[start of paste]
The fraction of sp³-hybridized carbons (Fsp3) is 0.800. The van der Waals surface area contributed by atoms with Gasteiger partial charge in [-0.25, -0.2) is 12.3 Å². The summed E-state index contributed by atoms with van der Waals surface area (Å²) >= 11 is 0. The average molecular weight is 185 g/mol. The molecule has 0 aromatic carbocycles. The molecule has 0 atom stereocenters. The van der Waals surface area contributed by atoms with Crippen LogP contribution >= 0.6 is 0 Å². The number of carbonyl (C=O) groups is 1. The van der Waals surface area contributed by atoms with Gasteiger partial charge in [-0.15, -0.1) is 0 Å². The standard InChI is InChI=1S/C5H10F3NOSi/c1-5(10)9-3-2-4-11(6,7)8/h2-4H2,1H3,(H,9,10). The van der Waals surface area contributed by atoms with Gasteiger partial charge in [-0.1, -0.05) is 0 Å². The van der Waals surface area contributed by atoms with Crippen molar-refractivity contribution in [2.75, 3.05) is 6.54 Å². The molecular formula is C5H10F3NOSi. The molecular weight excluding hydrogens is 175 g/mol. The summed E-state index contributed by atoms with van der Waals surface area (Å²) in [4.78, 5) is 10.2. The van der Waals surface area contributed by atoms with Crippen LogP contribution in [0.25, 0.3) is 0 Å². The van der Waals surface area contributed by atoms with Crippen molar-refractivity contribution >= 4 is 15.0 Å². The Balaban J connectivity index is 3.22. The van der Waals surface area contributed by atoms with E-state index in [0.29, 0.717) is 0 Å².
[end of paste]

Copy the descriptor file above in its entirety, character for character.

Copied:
The fraction of sp³-hybridized carbons (Fsp3) is 0.800. The van der Waals surface area contributed by atoms with Gasteiger partial charge in [-0.25, -0.2) is 12.3 Å². The summed E-state index contributed by atoms with van der Waals surface area (Å²) >= 11 is 0. The average molecular weight is 185 g/mol. The molecule has 0 aromatic carbocycles. The molecule has 0 atom stereocenters. The van der Waals surface area contributed by atoms with Crippen LogP contribution >= 0.6 is 0 Å². The number of carbonyl (C=O) groups is 1. The van der Waals surface area contributed by atoms with Gasteiger partial charge in [-0.15, -0.1) is 0 Å². The standard InChI is InChI=1S/C5H10F3NOSi/c1-5(10)9-3-2-4-11(6,7)8/h2-4H2,1H3,(H,9,10). The van der Waals surface area contributed by atoms with Gasteiger partial charge in [-0.1, -0.05) is 0 Å². The van der Waals surface area contributed by atoms with Crippen molar-refractivity contribution in [2.75, 3.05) is 6.54 Å². The molecular formula is C5H10F3NOSi. The molecular weight excluding hydrogens is 175 g/mol. The summed E-state index contributed by atoms with van der Waals surface area (Å²) in [4.78, 5) is 10.2. The van der Waals surface area contributed by atoms with Crippen LogP contribution in [0.25, 0.3) is 0 Å². The van der Waals surface area contributed by atoms with Crippen molar-refractivity contribution >= 4 is 15.0 Å². The Balaban J connectivity index is 3.22. The van der Waals surface area contributed by atoms with E-state index in [0.29, 0.717) is 0 Å².